SEE YOU NEXT TUESDAY
(See You Next Tuesday world premiered at the Chicago Underground Film Festival. Distributed through Devolver Digital, it opens theatrically in New York City on Friday, August 22, 2014, at Cinema Village. If you haven’t already, read Zach Clark’s HTN Conversation With Drew Tobia. Then check out the film’s official website for more information.)
The credits are rolling at the end of an early-afternoon screening at a film festival in Boise, Idaho, and I’ve just realized that not only has a film made me shed a tear for the first time in memory, but I’ve been driven to this point by something titled after a pejorative mnemonic of the word “cunt.” Drew Tobia’s See You Next Tuesday is equal parts emotionally exhausting and emotionally honest, with a finely tuned ear for realistic family dysfunction; the way adult siblings and parents fight and make up is rarely ever put on display in such a subtle and profound way. All of this in the same motion picture that features the most adrenaline-coursing, commendably complex build-up to a poop joke in cinema history.
At the center of this flood of dysfunction and excretion, trying to stay afloat, is Mona (Eleanore Pienta), a meek, unbalanced and poverty-stricken young Brooklynite in the late stages of an unnervingly unmonitored pregnancy. She drifts through her workdays at a grungy Key Foods, eyes glazed over, while being berated by customers and co-workers, and takes comfort in her close relationship with her foul-mouthed, recovering alcoholic mother May (Dana Eskelson). A sudden rift between her and her mom disrupts her ability to keep pretending that she’s six years old, and soon Mona is careening towards disaster: she loses her job and her apartment, becomes volatile and anxious, and tries to convince her estranged, punk-bohemian sister Jordan (Molly Plunk) and her girlfriend Sylve (Keisha Zollar) to take her in.
Pienta is a force of nature as Mona. The task of making mania relatable instead of slipping into overacting, satire, and condescension is a next to impossible one, but she pulls it off admirably. Even amidst Mona’s thankless abrasiveness and childish outbursts as she slips closer and closer to hysterical depravity, she’s somehow endearing. This is thanks in no small part to Pienta’s considerable gift of comic subtlety: she can say more with a slouch and a well timed side-eye than most actors can with a monologue. Plunk, too, is given a similar challenge: to make her character’s vulnerability and fear of isolation—a fear that stems from knowing she could’ve just as easily ended up like Mona—apparent, even when she’s exchanging stingingly racist barbs with her girlfriend, or indulging in her artistic, white-privileged lifestyle while her black girlfriend pays the bills for their Greenpoint loft. The film traffics in a more immediate and realistic type of estrangement than usually seen in movies; here the sisters and their mother live just stops away from each other on the G subway line, and while the ticking time bomb on Mona’s pregnancy drives the narrative, no cataclysmic moment drives them back together. The trio slip in and out of each other’s lives; outwardly despising each other’s quirks when they’re together, feeling shame about it when they’re apart, making up, and then repeating the process.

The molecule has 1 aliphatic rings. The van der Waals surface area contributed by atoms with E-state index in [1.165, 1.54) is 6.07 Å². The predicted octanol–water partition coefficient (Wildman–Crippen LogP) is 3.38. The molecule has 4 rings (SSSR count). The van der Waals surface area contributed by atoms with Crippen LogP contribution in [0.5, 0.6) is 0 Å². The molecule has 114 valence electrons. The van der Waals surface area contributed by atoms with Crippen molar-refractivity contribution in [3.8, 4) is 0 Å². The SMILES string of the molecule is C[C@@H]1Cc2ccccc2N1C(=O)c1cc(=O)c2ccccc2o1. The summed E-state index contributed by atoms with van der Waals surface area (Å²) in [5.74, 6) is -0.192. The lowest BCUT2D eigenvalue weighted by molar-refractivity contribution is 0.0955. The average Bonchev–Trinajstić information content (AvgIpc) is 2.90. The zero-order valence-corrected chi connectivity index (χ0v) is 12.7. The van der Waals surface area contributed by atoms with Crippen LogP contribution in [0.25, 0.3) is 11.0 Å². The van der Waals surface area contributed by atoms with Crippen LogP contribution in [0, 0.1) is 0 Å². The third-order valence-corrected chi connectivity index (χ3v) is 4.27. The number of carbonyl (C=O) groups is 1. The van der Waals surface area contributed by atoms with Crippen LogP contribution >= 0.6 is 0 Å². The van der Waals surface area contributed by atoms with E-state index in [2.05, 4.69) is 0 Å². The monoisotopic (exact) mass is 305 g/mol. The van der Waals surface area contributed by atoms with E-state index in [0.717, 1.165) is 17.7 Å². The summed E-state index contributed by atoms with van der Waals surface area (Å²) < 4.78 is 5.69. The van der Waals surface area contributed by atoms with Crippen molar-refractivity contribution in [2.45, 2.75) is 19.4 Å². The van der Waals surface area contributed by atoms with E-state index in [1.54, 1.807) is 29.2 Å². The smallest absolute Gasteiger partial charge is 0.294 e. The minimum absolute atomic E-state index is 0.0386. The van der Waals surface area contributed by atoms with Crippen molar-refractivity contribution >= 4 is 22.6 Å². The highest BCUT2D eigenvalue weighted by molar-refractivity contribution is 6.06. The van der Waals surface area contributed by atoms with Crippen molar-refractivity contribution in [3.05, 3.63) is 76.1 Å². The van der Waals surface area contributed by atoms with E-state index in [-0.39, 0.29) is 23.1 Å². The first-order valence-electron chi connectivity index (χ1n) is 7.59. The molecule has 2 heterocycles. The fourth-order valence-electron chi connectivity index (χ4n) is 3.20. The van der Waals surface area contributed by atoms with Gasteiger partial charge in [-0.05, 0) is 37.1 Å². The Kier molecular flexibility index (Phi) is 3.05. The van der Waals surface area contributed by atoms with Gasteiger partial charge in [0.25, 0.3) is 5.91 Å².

On my first watch of See You Next Tuesday I noted that the film falls somewhere between Ryan Trecartin and Jane Campion’s Sweetie on the scale of earnest, affective obnoxiousness, and if at any point it feels discomforting—and it definitely does—it’s because of its sincerity and lack of manipulation. Far too many contemporary indie filmmakers suffer from a caustic disaffection, taking the easy way out and excusing the ugly and snide mannerisms of their characters with a sly, condescending wink that it’s “all just satire” rather than forcing us to empathize with them. By comparison, Tobia’s film can at times feel like an endurance test; forcing us to look at some of the more unpleasant elements of the way class, race, and mental illness are treated in cushy, hipster Brooklyn culture. By the end, the grueling comic marathon has morphed into something genuinely, cathartically moving. The film also distinguishes itself by being visually distinctive, care of Tobia, cinematographer Andrew Whittaker, and production designer Ashley Lehrer, with dingy, candy-colored lighting, and coordinated, pastel spaces that lend a trashy, dynamic decadence to every corner of the frame.
Discovering a movie like See You Next Tuesday is a reinvigorating experience. It’s idiosyncratic filmmaking and vibrantly alive and, maybe most importantly, brave in a way that feels liberating and long overdue; touching on subjects and emotions that most indie filmmakers wouldn’t dare consider without a security blanket of steely, ironic resolve. If I hadn’t already been teary-eyed by just how real the relationships in the movie felt to me, I might have shed a hopeful tear that there’s still some spark of creative ingenuity left in the New York independent film scene.
— Mark E. Lukenbill